Sabot rounds work like a basic arrow. They don't have any explosive power; they penetrate armor with shear momentum. The heart of the sabot round is the penetrator -- a narrow metal rod (typically depleted uranium) with a pointed nose on one end and stabilizing fins on the other. Before the round is fired, the rear part of the penetrator is attached to a propellant case, and the front part is attached to the sabot structure. The sabot's purpose is to keep the narrow penetrator centered in the wide gun barrel.
On firing, the propellant casing remains in the chamber, and the expanding gas pushes the sabot and attached penetrator down the barrel. The sabot is attached to the penetrator with relatively flimsy plastic, so it falls away as soon as the round leaves the cannon. The heavy penetrator flies through the air at high speed toward its target tank. Because of its narrow shape, the penetrator focuses its full force into a very small area, plowing straight through heavy armor. As the penetrator enters the tank, heated fragments of metal fly off in all directions, hitting anybody and anything inside.
Photo courtesy U.S. Army
The sabot separates from the penetrator as a sabot round flies through the air.
HEAT rounds use explosive firepower, rather than momentum, to penetrate armor. At its nose, the round has an extended impact sensor. When the impact sensor collides with a target, it ignites an explosive, which melts surrounding copper. A shape charge liner concentrates the molten metal and hot gases into a narrow blast that cuts through the armor.
The M1 also has three machine guns. It has a Browning .50-caliber M2 and a 7.62-mm M240 mounted to cupolas on the top of the turret, and another M240 mounted next to the main gun.
The coolest thing about the M1's weaponry is its advanced fire control system. An array of sensors constantly monitors the tank's tilt, the turret's motion and any gusts of wind, and a computer adjusts the gun accordingly to keep it aimed at its target. With this system, the M1 can take out other tanks while it's on the move. Less sophisticated tanks have to come to a full stop to hit targets reliably.
The M1 is mainly composed of sturdy rolled homogeneous armor (RHA) steel plates, sandwiched around thicker protective material.
The core armor is a variation on the British Chobham armor -- an arrangement of metal plates, ceramic blocks and open space. HEAT and Sabot rounds may make it through the outer layer of the armor, but they won't make it all the way into the crew compartment. The ceramic material can absorb a lot of heat, as well as heavy physical blows. The rest of the hot gases or metal pieces spread out in the empty air pockets.
Updated M1 tanks have extra layers of steel and depleted uranium that supplement the Chobham-style armor. This combination will hold up to any tank round and most missiles (the powerful Hellfire missile is a notable exception).
The crew keeps the M1's rounds in heavily armored storage compartments. If something sets the ammunition off, the armored structure keeps the explosion from blasting the crew or completely destroying the tank. An onboard fire suppression system will quickly extinguish any fires that occur inside the tank.
Photo courtesy U.S. DOD
An M1A1 lays a smoke screen.
The M1 is also equipped to handle chemical or biological attack. An advanced air filter system purifies all air coming into the tank so the crew isn't at risk.
The tank can avoid attack entirely by hiding from the enemy. The tank has two turret-mounted grenade dischargers designed to launch smoke grenades in all directions. The crew can also inject a little diesel fuel into the exhaust to generate a cloud of heavy smoke.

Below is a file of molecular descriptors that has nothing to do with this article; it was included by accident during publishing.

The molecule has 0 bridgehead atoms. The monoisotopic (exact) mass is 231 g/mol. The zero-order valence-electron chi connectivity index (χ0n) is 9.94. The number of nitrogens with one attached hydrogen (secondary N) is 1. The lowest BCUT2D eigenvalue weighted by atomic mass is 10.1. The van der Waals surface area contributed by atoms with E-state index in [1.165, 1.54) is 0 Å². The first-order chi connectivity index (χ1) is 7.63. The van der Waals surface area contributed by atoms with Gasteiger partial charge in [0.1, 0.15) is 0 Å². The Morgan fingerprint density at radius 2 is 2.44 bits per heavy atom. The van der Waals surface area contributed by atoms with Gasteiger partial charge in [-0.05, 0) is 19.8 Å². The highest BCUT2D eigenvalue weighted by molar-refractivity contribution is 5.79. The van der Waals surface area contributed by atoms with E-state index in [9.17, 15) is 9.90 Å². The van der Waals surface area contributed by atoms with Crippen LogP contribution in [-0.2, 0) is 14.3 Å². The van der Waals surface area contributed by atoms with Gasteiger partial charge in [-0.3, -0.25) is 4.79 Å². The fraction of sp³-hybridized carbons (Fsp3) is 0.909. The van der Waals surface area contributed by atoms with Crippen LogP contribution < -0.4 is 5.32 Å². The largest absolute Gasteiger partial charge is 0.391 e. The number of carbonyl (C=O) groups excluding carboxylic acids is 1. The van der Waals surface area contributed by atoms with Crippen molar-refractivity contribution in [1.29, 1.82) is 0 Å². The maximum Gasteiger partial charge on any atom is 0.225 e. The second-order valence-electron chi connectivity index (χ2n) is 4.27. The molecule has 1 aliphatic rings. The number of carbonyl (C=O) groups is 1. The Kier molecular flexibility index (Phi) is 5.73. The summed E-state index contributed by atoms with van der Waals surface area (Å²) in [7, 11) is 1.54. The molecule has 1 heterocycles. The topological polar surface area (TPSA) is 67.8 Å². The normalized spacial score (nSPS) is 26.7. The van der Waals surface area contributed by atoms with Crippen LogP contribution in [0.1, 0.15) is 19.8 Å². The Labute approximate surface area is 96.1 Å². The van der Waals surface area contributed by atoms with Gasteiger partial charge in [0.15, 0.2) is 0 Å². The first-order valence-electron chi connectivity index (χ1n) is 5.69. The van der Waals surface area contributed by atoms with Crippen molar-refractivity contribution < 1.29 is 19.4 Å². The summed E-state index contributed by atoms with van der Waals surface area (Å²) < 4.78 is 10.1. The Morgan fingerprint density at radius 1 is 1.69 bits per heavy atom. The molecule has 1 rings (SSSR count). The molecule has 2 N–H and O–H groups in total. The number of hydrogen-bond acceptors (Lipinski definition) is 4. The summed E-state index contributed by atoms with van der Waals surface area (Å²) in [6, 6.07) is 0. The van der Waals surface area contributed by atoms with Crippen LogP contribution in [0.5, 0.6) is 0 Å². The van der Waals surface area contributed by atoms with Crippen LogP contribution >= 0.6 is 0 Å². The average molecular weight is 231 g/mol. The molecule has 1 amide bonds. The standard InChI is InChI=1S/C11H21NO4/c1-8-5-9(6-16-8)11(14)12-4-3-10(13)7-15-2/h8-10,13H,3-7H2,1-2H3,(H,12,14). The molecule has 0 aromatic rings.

Crew and Computers
The M1 is designed for a four-person crew. The driver sits in the front section of the hull, directly under the main gun. In order to fit in the confined space, he has to lean way back in a reclining, form-fitting bucket seat, sort of like a dentist chair. M1 crew members say that this is far and away the most comfortable position in the tank.
The driver steers the tank using a motorcycle-style handlebar, and accelerates by twisting a handle grip throttle. The tank has a brake pedal on the floor, just like a car.
The driver navigates using three periscopes (also called vision blocks). For night operations, he can substitute a night vision sensor for one of the ordinary periscopes. The driver also has a digital instrument panel, called the driver's integrated display (DID), which provides navigational data, as well as information about things like speed, fluid level and engine performance.
The rest of the crew works in the turret basket (the turret's interior compartment). The loader rides on the left side of the turret, toward the back; the gunner rides on the right side, towards the front; and the commander rides on the right side, towards the back.
The commander oversees the tank's operation, communicates with other tank commanders and directs the rest of the crew. He has several periscopes and a joystick-controlled independent thermal night vision viewer to survey the battlefield. He can monitor the tank's various systems and its position on his integrated display.
Photo courtesy U.S. Army
A tank gunner examines the commander's display unit on the M1A2.
The gunner targets enemy vehicles and bunkers and fires the main gun. He pinpoints targets using a stabilized sight, with day vision and thermal night vision capabilities, and a laser range-finder that precisely measures the distance to the target. He also controls the front machine gun and monitors the main gun's general condition.
The loader pulls rounds from the ammunition compartment and load them into the main gun. Generally, the gunner tells the loader which sort of round to load.
The loader and commander may also operate the two machine guns mounted on top of the turret. On the M1A2, they have to open the tank's two hatches and fire the guns manually, so it's not a viable option in a tank battle. The machine guns are mainly for attacking infantry soldiers.
All of the M1s on the battlefield are linked together by the inter-vehicle information system (IVIS). Using IVIS, commanders keep track of the other tanks' positions, transmit maps and share information about the enemy. In order to hide communications from the enemy, the system uses encrypted radio signals.
The combination of these advanced electronics, incredibly strong armor and massive firepower make the M1 an almost unbeatable opponent in tank warfare. But evolving technology will eventually surpass the M1, and the weapon will take its place alongside the dozens of other tanks that have come and gone over the years. In the world of military science, technological superiority has a short life span.